The Sheriff’s Department’s take is that Kuehl was involved in a corrupt scheme that gave Peace Over Violence, a nonprofit run by Giggans, a series of no-bid contracts to set up a hotline to field sexual harassment complaints on Metro buses and trains. Alarms have been rung before in this possible boondoggle; in 2020, a 10-minute FOX 11 News report cited a whistleblower and asserted that the hotline was little used and was costing taxpayers up to $8,000 a call.

The assertions are eyebrow-raising, but also not anything new. Media reports after Wednesday’s searches pointed out that when LASD investigators brought the matter to District Attorney George Gascón in 2021, he declined to move forward. California Attorney General Rob Bonta has displayed no inclination to prosecute; nor has the U.S. Department of Justice, which as everyone knows, loves to take on public corruption in Los Angeles. If prosecutors up and down the dial don’t want a case, there’s a reason for that.

Villanueva has stated he has recused himself from the investigation and that Undersheriff Tim Murakami is running the shebang. To which the only appropriate response is an elongated, “Okayyyyyyy….” Even if one believes that the sheriff has nothing to do with the proceedings, do we really expect his No. 2 to tread lightly on Kuehl and Giggans—both of whom have called for Villanueva to resign?

Rather, going to war on a whim is what Villanueva does naturally. He was elected in 2018, and almost immediately ignited fireworks for trying to hire an aide whom the previous sheriff had fired following a sexual harassment and intimidation investigation. Villanueva regularly thumbs his nose at the supervisors and time and again has displayed a tendency to steer the squad car out of his lane and into the jurisdiction of others. He harrumphed about plans to clear tent encampments on the Venice Boardwalk even though that’s the bailiwick of the Los Angeles Police Department. He tangled with the county coroner’s office—an autonomous entity—over its plans to release autopsy reports. That’s including that of Andres Guardado, who was shot in the back killed by a sheriff’s deputy in June 2020.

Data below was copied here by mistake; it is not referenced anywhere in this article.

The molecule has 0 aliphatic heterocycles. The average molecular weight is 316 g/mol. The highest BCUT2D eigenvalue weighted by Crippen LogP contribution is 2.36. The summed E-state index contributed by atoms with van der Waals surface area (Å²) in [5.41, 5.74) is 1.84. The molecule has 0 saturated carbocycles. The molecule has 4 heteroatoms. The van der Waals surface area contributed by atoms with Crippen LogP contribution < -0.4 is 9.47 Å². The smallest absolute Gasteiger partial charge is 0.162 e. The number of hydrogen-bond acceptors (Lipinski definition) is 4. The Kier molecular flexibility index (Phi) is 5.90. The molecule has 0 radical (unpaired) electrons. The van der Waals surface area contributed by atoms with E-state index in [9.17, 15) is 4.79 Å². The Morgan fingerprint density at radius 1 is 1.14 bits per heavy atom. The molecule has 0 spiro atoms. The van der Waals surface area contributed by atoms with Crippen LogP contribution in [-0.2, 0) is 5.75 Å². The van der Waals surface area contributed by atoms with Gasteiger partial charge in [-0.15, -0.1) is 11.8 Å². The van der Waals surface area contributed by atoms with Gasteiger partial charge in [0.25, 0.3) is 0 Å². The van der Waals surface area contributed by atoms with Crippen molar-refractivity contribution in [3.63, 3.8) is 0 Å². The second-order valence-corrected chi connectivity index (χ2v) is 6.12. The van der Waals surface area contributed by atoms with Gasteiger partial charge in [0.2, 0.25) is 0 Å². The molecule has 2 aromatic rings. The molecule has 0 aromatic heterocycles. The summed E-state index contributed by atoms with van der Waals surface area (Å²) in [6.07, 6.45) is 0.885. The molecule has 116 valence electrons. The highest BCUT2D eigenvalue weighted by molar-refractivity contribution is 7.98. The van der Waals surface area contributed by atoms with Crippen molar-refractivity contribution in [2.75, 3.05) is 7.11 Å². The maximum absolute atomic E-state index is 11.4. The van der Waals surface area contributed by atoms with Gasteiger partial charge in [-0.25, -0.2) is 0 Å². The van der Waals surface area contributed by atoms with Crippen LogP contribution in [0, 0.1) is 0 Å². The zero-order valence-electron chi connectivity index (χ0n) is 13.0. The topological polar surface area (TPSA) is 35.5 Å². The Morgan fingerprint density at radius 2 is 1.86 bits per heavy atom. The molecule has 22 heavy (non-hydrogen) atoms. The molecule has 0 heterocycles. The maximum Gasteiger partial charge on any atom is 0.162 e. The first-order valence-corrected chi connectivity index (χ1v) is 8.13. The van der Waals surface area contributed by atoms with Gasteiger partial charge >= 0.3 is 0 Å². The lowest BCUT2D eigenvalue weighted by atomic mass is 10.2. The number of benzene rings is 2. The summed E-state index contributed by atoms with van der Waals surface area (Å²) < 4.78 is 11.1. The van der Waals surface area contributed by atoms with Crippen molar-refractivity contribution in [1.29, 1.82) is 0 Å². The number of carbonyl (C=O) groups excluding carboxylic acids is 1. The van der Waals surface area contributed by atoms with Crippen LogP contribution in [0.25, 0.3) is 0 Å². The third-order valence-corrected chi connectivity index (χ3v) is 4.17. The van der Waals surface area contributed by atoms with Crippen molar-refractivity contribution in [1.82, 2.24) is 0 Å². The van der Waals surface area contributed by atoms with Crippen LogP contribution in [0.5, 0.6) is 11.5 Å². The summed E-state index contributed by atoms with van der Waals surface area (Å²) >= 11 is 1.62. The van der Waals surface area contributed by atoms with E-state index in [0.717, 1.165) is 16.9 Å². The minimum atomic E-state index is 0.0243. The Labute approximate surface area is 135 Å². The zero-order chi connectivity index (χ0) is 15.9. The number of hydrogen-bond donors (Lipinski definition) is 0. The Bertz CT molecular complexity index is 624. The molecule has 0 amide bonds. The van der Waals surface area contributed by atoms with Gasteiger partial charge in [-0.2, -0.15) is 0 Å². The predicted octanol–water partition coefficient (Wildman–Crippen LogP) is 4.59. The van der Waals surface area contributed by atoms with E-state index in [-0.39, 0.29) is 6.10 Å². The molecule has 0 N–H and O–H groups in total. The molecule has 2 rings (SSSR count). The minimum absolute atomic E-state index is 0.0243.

Villanueva, who won office after convincing voters he was a progressive reformer, has instead been compared to former President Donald Trump as he’s drawn four years of bad press. That all built up to the June primary, where he pulled just 30.7 percent of the vote, an abysmal result for an incumbent. Luna, despite having little money and a low name ID, garnered 25.9 percent. All five supervisors have now endorsed Luna in the Nov. 8 runoff, as has the L.A. County Democratic Party. Essentially, it looks like Villanueva is toast.

It is against this background—three weeks before mail-in ballots arrive at homes—that investigators from Villanueva’s office decided this was an appropriate and, ahem, non-politically motivated moment to dig through the belongings of an enemy.

It’s abhorrent, jaw-dropping, and unbelievable. Or, in a phrase, “very Villanueva.”